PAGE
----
Parlington Village Invitation (pt2)

Continuing on from the earlier post, here I look at the second page of promotional blurb…

Continuing Paragraphs Five to Eight:

The vision for Parlington Village is to deliver an outstanding master planned community to help meet the city’s requirement for housing.

Ideas are at a conceptual stage but the village will be designed to provide a broad range of housing sizes and types, to buy or rent. It will include a full range of affordable housing and benefit from significant community investment, including provision for schools, healthcare, retail and employment together with good existing, and potential, connectivity to road, rail, bus and cycle links.

The Parlington Estate extends to about 2,000 acres. Only the central area of the estate will be developed, leaving the majority of the land as farm and woodland, which will be covered by a comprehensive management plan preventing further expansion and allowing greater public access.

The Parlington Estate is managed by M&G Real Estate. M&G Real Estate is one of the UK’s largest institutional property investors and has considerable expertise and access to potential sources of funding that can help deliver the proposed development.

Taking each paragraph in turn:

Paragraph One. No one would say otherwise, this is an irrelevance, I always worry when I hear the word community, it is so often used in a patronising fashion.

Paragraph Two. The old community message again, the first sentence is standard fare, but the investment for schooling, healthcare and retail calls for a large established population before they can be viable. Take Aberford as an example, it has lost all its shops bar one, which is an offshoot from the Arabian pub, I’m excluding Aberford Interiors as that is out of the village. Only one pub left, one doctors surgery gone, post office gone. There is a primary school, partly supported by the lease of land off the Parlington Estate, otherwise it is hardly a paragon of modern school architecture, it could readily do with improvement. Methodist church gone for re-development, garage caput! Employment, they mean rented space for people to open offices etc, the employment is not encouraged by the development, that is down to the enterprise of individuals and businesses. Then we have the nonsense about ‘good existing, and potential, connectivity to road, rail, bus and cycle links.’  This subject is worthy of a long post on its own. Suffice to say I think you could count the number of cyclists heading to work on one hand, and even less when the weather is inclement.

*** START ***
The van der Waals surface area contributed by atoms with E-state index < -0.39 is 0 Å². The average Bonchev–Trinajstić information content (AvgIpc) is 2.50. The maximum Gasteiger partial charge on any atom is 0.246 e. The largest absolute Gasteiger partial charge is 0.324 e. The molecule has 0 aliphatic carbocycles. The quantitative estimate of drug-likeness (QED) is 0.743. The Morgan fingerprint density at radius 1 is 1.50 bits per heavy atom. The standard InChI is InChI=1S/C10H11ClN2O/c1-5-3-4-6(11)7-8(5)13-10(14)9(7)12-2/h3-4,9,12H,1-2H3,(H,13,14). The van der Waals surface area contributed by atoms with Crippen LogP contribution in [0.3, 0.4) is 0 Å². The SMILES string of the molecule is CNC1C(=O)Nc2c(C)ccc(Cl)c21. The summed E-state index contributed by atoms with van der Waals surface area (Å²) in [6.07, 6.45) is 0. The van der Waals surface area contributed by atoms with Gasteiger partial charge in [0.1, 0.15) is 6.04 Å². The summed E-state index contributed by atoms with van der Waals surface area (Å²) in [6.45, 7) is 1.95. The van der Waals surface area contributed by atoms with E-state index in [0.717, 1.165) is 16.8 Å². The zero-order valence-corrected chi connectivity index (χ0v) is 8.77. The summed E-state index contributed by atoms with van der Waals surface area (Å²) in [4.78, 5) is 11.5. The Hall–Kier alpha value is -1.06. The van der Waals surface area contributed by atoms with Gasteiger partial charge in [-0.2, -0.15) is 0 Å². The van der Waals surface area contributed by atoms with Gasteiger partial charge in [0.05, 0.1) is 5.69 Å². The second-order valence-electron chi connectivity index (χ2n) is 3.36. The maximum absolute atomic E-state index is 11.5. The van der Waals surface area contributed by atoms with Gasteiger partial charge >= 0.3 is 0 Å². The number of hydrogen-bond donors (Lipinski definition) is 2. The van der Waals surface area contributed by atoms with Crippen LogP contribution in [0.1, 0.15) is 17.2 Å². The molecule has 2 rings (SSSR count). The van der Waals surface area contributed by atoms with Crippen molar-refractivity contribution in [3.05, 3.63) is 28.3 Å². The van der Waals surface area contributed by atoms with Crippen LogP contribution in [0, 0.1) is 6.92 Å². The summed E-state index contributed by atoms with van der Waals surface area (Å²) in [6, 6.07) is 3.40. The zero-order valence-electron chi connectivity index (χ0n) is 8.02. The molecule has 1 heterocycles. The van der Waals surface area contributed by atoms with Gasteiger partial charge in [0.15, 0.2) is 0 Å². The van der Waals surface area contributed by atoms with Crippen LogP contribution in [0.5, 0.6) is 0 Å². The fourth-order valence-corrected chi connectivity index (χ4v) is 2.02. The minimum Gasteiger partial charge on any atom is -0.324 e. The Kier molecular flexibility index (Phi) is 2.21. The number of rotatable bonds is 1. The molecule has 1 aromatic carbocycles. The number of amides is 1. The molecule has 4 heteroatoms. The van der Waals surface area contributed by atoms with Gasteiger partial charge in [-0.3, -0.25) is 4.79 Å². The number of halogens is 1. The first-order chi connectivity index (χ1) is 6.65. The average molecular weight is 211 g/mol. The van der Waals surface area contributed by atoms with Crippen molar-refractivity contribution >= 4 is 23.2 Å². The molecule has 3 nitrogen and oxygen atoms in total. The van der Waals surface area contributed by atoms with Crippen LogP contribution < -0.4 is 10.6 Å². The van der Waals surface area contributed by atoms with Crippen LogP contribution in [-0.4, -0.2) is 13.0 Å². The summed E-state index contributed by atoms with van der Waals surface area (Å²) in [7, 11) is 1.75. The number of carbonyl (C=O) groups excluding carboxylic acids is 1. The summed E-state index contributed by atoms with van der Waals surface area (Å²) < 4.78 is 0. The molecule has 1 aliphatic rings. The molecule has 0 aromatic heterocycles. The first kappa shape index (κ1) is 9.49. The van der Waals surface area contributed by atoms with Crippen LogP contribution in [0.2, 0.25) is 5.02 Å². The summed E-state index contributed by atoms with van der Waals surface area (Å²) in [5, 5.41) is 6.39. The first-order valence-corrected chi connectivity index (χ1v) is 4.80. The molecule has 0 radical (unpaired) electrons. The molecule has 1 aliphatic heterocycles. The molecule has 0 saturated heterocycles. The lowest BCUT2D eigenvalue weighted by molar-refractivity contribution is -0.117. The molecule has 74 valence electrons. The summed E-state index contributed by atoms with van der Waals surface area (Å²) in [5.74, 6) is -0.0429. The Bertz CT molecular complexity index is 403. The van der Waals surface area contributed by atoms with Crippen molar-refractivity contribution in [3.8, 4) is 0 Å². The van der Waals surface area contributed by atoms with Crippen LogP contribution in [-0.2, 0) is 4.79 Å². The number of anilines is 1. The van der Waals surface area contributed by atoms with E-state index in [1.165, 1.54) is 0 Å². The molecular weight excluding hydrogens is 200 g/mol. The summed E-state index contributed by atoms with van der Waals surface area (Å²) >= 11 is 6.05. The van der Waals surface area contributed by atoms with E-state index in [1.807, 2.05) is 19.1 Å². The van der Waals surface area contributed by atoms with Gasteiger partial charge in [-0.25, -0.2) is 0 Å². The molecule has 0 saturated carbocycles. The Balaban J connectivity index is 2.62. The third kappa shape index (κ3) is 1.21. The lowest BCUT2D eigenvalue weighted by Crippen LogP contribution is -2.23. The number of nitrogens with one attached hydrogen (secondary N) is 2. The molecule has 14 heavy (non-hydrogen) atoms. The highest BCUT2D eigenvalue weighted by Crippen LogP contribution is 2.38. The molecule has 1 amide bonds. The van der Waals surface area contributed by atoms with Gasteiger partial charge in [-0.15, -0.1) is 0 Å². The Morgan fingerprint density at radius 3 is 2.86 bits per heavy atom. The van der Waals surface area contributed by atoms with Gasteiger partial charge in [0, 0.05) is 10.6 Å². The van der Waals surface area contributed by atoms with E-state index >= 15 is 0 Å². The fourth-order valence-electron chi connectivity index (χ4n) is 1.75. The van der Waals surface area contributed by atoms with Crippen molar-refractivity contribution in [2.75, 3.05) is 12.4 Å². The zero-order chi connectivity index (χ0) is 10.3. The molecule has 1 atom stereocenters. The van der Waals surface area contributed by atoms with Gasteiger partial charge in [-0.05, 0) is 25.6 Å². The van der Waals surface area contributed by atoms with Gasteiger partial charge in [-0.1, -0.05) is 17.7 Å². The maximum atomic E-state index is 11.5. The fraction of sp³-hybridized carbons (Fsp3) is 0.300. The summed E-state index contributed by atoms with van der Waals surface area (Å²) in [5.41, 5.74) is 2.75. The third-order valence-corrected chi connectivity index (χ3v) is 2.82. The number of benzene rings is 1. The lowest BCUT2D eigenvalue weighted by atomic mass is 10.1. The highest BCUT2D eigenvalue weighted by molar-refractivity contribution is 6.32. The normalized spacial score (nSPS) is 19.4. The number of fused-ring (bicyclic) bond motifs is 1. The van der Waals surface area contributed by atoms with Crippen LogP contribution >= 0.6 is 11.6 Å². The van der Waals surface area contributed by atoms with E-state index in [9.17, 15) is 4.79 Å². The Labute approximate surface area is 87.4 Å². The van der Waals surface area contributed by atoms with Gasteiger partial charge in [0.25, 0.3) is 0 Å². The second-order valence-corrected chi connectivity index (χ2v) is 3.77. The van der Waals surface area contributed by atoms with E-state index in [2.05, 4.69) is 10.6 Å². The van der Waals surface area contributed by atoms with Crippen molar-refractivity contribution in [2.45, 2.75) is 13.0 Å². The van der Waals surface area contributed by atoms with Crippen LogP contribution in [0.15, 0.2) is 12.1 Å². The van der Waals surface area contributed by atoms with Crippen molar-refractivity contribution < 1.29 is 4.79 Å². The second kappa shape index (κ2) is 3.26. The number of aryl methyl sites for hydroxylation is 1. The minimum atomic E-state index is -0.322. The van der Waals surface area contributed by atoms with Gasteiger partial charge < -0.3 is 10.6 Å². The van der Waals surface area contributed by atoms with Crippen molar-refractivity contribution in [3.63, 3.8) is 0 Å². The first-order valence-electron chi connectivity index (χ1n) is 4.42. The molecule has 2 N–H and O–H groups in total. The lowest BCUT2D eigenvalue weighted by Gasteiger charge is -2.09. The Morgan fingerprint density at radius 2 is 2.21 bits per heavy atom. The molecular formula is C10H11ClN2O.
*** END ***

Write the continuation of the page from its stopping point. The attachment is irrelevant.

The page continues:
Paragraph Three. “Only the central area of the estate will be developed”, it really doesn’t matter its all green belt. The last sentence is pretty irritating, there are numerous footpaths around the estate a fraction of them open to public access. Past management has seen every bit of the estate deteriorate, from walls collapsing to listed structures caving in, from no maintenance of the pathways open to the public, and appalling dredging of the two ponds. Not to mention the abandoning of the old lake, below the Hollins, which was a pleasure ground in Victorian times and hosted annual fetes. It also had the benefit of controlling the water progress of the Cock Beck, useful when the village of Aberford floods. All abandoned, good management… what!

Paragraph Four. The history of the estate, and who owns it is certainly worthy of enquiry, it was last on the books of the Prudential at circa £12M, having been owned by them it then passed to Swiss-Re then back to the Prudential, now we are told it is in the possession of M&G, a subsidiary of the Prudential! Until the recent past the estate was managed by external surveyors, Lane Fox, then Strutt & Parker following a merger, finally it was taken on by Law & Fiennes, so now it seems the M&G group have stepped into the breach.

To Summarise, its GREEN BELT, its GREEN BELT, its GREEN BELT! And oh bye the way a pokey little piece of land adjacent to the Aberford Village Hall, also in green belt has been rejected for a small number of houses, 5 I believe, where the land owner was prepared to fund a new village hall. So where is this idea of community!

1 thought on “Parlington Village Invitation (pt2)”

  1. I’m all for the redevelopment of Parlington.. Maybe..just maybe when people look objectively (which most of those who object cant due to ulterior motives whether it be the price of their property going down or just down right snobbiness) we will get a bit of life back into Aberford. Lets face it the village is dying on its rear we need shops…… when retailers look at the plans I’m sure they will see the potential .

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